BY MADELEINE PATRICIA RUGA
THE COOL MORNING BREEZE blew against my face as I stood in the village cemetery and read the inscriptions on the memorial plaques we had just laid in memory of the two beloved men, men who in their lives of sorrow, regret, suffering and sacrifice had earned my respect and love.
On my right lay my father who had passed away at 83 years of age and on my left lay my biological brother whom my dad had given up for adoption and who had passed away one month short of his twentieth birthday.
In life they led separate lives and in death they lay side by side. They came into this world with a known identity and here they both lay behind plaques that told of their borrowed identities.
One Monday morning in mid December 1961, the cries of a baby boy broke the silence to the relief and joy of the eager relatives who were waiting for his arrival. At the sound of his voice tears rolled down the face of his quiet spoken father, Erik, as he remembered how he had promised this child to a relative regardless of its gender.
His mother, Lena, held him and proudly told her sister, Delia, that this bundle of joy was hers. This child was going to be the bond between the sisters. This was the happiest day of Delia and her husband, Wayne’s lives as they were yet to start a family.
On turning three months old little Theo was weaned and taken away by Delia and Wayne when they moved to their new home. Life was perfect for little Theo as he was the only child at home and had his parent’s undivided attention and love.
A couple of years later Delia and Wayne welcomed their new daughter. Theo was delighted with the new arrival and took on the role of the big brother. Not long after Delia had another child and to Wayne’s joy, a son.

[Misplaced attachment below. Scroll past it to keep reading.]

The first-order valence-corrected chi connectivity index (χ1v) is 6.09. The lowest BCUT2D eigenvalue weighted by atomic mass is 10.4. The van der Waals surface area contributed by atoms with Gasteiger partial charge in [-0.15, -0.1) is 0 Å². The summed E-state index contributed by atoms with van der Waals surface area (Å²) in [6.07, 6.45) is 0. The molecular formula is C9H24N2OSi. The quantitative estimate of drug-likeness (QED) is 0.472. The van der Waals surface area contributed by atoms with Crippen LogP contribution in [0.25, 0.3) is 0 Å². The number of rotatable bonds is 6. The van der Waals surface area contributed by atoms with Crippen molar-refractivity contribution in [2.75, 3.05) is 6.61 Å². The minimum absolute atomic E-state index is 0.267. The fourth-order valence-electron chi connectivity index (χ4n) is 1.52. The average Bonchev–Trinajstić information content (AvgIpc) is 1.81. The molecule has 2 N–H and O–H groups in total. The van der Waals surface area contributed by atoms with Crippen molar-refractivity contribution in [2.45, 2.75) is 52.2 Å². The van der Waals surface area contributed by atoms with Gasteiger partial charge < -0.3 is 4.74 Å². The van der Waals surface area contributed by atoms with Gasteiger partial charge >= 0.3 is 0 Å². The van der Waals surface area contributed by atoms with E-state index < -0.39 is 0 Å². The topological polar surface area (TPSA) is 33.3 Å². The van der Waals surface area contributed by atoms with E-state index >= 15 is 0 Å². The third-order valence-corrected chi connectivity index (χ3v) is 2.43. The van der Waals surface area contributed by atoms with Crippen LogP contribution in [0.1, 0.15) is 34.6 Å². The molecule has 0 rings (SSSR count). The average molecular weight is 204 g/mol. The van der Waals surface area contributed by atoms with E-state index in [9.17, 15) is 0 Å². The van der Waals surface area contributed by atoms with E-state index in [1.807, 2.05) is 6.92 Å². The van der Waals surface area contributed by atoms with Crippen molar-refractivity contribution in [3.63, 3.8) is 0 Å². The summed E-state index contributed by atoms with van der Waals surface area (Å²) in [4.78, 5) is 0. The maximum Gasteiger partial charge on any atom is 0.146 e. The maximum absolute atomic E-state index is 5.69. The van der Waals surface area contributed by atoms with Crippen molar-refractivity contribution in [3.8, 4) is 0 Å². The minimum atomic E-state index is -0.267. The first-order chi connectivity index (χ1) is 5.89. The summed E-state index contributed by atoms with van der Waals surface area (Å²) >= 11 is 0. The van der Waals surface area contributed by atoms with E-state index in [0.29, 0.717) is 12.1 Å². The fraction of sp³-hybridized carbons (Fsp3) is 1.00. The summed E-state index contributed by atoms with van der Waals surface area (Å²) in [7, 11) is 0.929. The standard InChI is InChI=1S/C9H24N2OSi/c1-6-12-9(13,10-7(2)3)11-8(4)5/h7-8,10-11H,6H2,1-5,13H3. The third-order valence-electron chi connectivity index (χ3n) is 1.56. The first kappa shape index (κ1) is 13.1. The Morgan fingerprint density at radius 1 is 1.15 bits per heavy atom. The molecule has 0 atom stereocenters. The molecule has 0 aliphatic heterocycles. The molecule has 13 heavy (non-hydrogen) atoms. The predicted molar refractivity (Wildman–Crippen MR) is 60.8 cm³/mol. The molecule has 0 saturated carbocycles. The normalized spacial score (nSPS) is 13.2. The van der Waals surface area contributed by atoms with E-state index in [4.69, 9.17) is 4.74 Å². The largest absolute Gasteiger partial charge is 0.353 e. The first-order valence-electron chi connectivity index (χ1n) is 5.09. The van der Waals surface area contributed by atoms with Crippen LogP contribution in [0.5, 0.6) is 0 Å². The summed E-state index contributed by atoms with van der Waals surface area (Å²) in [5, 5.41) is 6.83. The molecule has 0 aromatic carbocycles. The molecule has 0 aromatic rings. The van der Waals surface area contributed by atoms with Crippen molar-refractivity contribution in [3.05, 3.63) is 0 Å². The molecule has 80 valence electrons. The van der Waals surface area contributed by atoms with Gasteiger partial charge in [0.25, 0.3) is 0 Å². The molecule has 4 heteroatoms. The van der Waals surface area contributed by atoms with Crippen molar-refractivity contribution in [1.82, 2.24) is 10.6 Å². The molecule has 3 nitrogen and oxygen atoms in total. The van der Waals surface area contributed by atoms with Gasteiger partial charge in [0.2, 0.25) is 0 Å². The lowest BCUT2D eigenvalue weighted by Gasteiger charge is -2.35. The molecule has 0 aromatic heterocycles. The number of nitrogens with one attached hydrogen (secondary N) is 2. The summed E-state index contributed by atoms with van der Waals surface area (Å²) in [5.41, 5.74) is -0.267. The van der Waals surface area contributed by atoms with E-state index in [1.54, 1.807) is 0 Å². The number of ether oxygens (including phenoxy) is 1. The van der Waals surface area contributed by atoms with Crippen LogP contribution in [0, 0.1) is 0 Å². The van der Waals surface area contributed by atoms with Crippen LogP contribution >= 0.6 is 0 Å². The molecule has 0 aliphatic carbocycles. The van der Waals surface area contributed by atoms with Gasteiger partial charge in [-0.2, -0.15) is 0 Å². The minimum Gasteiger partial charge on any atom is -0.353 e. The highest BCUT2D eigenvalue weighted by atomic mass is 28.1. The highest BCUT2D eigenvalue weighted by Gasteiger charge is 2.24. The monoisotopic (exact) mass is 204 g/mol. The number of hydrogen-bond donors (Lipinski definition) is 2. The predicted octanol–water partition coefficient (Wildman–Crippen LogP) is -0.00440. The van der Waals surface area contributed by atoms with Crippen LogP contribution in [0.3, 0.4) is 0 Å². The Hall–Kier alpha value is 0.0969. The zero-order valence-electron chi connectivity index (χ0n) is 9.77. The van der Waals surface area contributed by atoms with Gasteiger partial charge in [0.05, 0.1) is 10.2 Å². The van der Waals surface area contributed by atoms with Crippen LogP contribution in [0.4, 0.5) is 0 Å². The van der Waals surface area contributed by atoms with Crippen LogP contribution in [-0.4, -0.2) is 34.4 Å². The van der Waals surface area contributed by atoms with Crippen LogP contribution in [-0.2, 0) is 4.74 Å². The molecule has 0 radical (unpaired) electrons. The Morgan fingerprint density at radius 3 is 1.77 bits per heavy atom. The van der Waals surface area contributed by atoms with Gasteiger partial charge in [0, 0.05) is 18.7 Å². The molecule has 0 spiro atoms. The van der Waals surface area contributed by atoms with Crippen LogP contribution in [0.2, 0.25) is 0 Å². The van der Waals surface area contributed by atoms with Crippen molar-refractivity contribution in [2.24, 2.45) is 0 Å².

When Theo was old enough he was enrolled at the community school which was a few minutes’ walk from home. Life was not the same anymore with two more children at home.
Delia and Wayne’s attention was diverted and Theo was not receiving the same attention and love anymore. As he grew older he began to fall in with the wrong crowd at school. He would spend nights out with his friends on the pretence that he was studying with them and Delia and Wayne failed to keep tabs on him.
His behavioural change went unnoticed because Delia and Wayne were concentrating on the younger siblings and because they also believed that he went out for the right reasons.
One morning Delia and Wayne opened the door to the knock of a police officer. He was there to inform them that Theo was in police lock up after he had been caught with his friends the night before in an attempt to rob a shopping centre.
Upon their arrival at the police station they were met by a Catholic priest who surprised them by showing them police records that showed Theo’s bad record. Because he was young he had to be transferred to a juvenile centre for rehabilitation under the watchful eyes of the priesthood.